I go to this veterinary clinic where every vet, except maybe one, went to vet school at Auburn U. in Alabama.  One of them told me once that he learned in school that in order to kill fleas, the ground has to freeze to a depth of two feet. That’s not happening here (or in Alabama either) so we’re stuck with flea treatment year-round.

I can still hope that some horrible disease begins to afflict fleas.  I’ll call it Flea Plague.

Why Are There Mosquitos?

I don’t usually argue for extinction, but I make an exception in this case.  I can’t see any useful function mosquitos perform.  Although a friend once told me fish eat the larvae.  True, but fish eat a lot of things, and I think they would be okay without mosquito larvae.  Maybe to fish, mosquito larvae are like caviar.  But you can live without caviar.  I don’t want to kill fish.  I just want to kill mosquitos.

The occasion is, it’s Spring, and the mosquitos are waking up.  The occasion is also that I just saw an ad on TV for a relatively new product made by “Off!”  It’s a clip-on mosquito repellent, which you can either clip onto your waist or just sit beside you.  It looks sort of like those air freshener disks you can buy. It creates an invisible force field around your entire body which repels mosquitos.   Ask me if I believe this would work.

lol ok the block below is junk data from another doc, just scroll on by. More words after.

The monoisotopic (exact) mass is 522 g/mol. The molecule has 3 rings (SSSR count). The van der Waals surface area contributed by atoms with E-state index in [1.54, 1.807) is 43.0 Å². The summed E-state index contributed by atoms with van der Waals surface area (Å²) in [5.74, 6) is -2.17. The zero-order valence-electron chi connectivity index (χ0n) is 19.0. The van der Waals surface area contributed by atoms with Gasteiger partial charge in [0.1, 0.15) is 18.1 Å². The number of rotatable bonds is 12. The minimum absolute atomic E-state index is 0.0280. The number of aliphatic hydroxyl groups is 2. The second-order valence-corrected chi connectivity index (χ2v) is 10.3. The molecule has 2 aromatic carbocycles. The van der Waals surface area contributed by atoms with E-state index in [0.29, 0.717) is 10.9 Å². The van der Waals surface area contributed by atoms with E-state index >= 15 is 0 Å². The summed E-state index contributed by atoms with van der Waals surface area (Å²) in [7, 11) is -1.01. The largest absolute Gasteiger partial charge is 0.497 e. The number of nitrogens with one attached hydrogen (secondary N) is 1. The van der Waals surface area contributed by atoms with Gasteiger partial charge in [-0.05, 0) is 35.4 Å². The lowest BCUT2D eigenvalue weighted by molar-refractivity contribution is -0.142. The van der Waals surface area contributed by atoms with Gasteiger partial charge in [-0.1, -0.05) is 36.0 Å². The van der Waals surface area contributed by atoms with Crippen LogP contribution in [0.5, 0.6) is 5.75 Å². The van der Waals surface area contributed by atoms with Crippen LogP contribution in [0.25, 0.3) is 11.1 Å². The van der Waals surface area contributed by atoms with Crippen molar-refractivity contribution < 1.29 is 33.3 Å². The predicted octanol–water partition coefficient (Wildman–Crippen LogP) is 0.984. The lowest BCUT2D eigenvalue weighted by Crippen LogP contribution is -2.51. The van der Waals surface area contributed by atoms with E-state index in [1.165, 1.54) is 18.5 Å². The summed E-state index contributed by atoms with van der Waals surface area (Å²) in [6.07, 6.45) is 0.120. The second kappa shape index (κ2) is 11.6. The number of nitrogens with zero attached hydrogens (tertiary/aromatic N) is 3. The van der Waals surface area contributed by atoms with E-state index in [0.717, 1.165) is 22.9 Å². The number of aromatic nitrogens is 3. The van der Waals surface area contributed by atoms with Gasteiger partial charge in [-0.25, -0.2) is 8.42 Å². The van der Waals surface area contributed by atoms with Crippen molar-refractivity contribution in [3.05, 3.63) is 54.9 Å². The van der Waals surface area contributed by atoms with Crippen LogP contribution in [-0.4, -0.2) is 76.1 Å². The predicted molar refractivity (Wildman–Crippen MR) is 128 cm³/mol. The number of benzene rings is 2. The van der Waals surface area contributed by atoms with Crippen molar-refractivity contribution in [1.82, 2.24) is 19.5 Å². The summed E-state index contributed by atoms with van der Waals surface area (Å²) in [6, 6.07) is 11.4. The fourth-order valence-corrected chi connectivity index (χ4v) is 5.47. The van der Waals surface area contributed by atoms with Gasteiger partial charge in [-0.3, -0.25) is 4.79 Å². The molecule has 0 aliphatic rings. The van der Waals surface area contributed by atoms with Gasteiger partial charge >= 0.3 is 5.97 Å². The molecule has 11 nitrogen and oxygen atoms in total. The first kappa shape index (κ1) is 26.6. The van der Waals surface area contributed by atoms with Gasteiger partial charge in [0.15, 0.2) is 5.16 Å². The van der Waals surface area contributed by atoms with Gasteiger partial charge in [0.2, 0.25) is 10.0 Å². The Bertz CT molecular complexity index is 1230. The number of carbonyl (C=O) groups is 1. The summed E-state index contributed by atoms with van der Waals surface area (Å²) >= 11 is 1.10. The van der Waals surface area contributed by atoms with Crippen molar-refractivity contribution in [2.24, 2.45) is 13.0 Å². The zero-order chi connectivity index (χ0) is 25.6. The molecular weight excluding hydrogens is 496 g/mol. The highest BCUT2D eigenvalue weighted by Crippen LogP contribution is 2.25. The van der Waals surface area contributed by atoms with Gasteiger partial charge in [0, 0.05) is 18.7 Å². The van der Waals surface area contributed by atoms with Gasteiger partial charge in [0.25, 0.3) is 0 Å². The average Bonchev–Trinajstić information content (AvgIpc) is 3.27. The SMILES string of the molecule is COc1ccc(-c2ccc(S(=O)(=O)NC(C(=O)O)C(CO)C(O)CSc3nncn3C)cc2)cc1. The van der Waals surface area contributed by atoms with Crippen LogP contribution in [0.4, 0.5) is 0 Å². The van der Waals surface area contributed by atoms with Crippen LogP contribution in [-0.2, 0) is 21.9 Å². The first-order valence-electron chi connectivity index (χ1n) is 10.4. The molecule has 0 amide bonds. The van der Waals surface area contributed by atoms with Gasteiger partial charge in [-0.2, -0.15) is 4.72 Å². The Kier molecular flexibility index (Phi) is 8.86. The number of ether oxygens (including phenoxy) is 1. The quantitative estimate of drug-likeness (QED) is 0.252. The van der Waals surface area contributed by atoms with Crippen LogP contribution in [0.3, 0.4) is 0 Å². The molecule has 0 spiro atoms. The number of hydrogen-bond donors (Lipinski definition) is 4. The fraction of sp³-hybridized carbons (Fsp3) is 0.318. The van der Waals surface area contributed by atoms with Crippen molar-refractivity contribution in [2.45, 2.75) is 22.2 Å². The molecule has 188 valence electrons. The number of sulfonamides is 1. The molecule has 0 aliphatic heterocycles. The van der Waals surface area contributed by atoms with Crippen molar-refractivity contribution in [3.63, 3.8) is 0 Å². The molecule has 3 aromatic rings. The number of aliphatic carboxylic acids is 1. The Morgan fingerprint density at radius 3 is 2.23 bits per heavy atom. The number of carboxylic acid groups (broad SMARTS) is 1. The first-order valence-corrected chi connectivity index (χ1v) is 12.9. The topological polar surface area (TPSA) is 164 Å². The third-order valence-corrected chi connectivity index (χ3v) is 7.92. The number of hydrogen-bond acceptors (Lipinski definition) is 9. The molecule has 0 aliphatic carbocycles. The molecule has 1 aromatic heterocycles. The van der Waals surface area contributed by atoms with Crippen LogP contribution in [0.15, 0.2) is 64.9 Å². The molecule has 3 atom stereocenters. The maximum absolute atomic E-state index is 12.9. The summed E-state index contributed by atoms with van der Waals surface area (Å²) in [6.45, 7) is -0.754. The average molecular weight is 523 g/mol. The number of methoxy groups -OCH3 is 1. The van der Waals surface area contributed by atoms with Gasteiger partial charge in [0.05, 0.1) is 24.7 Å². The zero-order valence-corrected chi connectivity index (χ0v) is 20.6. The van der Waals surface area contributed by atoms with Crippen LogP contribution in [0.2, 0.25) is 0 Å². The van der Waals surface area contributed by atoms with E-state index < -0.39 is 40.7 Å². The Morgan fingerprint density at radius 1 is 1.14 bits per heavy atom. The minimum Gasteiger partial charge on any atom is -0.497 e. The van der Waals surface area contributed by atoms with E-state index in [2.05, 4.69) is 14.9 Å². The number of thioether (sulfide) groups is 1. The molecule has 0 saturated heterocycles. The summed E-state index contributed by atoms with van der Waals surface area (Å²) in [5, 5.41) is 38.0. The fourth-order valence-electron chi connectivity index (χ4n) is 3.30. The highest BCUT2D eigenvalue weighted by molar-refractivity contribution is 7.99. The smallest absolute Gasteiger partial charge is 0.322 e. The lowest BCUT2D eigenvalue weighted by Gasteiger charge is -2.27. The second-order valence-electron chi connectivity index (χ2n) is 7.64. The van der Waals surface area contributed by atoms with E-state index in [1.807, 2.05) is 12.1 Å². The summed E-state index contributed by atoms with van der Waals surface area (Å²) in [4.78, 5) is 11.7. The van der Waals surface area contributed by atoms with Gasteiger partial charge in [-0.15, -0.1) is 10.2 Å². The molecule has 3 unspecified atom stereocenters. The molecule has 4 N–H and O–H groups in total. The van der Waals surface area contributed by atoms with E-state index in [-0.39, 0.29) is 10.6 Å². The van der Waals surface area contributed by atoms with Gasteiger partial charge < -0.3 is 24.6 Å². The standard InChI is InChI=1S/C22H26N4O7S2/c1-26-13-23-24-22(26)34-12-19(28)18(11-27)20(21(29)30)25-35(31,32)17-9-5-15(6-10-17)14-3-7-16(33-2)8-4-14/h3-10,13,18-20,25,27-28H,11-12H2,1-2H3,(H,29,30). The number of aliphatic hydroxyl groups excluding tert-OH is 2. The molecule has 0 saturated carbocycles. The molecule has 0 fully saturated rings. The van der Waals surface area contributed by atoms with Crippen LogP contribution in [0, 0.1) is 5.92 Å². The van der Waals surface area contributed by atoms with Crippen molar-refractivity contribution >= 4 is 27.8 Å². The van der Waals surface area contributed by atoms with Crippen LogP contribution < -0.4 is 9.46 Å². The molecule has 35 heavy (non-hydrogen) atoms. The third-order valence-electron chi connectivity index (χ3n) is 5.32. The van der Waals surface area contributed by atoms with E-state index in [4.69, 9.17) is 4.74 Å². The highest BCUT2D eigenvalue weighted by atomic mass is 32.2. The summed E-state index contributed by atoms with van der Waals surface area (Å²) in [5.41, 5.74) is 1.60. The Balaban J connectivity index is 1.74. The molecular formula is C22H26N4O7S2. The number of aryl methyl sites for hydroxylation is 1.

Also ask me if I believe it’s good marketing–it is, for about five minutes.

Since I live in Florida, I am in the heart of mosquito land.  I’ve tried every repellent known to man so far, except for these new disk thingies.  Here’s what I’ve learned so far:

1. DEET is disgusting stuff.  The smell will gag you, it feels oily on your skin, and frankly, it’s poison.

2.  Repellents using Picaridin are better.  Nobody has yet told me it’s poison too, but if it is, at least it isn’t oily, and it doesn’t make you smell like a corpse.

3.  Citronella candles don’t work either.

4.  Whatever repellent you use, you will spray it on, but you will miss a spot and get nailed.

For a while, there was a big scare about West Nile Fever, which unlike malaria, is not as apt to kill you. And all it takes is one bite.  You could dress up in mosquito netting and load up with DEET, and then, see Point #4.  So, you just act as prudently as you can, without turning into Howard Hughes.

As my friends and regular readers know, I spend as much of my leisure time as possible in my back yard at my picnic table, reading.  I love reading, but I want to be outside too.  This means that me and the mosquitos are at constant war.  I use Cutter Ultralight (Picaridin, not DEET) ,but see Point #4.  You will always miss a spot.  Mosquitos are quite clever.  They are able to ignore the sprayed parts and zoom in on the un-sprayed parts.  How can they do that?  No wonder they have survived for a gajillion years.

In my city, we have mosquito trucks.  They come through at dusk or a little later and spray pesticides which they say are safe.  I love it when I see the mosquito trucks, and I love it when I see bats, because they eat mosquitos.  But there is some controversy about it.  I’m okay with the nuclear option when it comes to mosquitos.  They aren’t just annoying–they’re deadly.

I’m also not okay with fleas.



Yard Guy 2013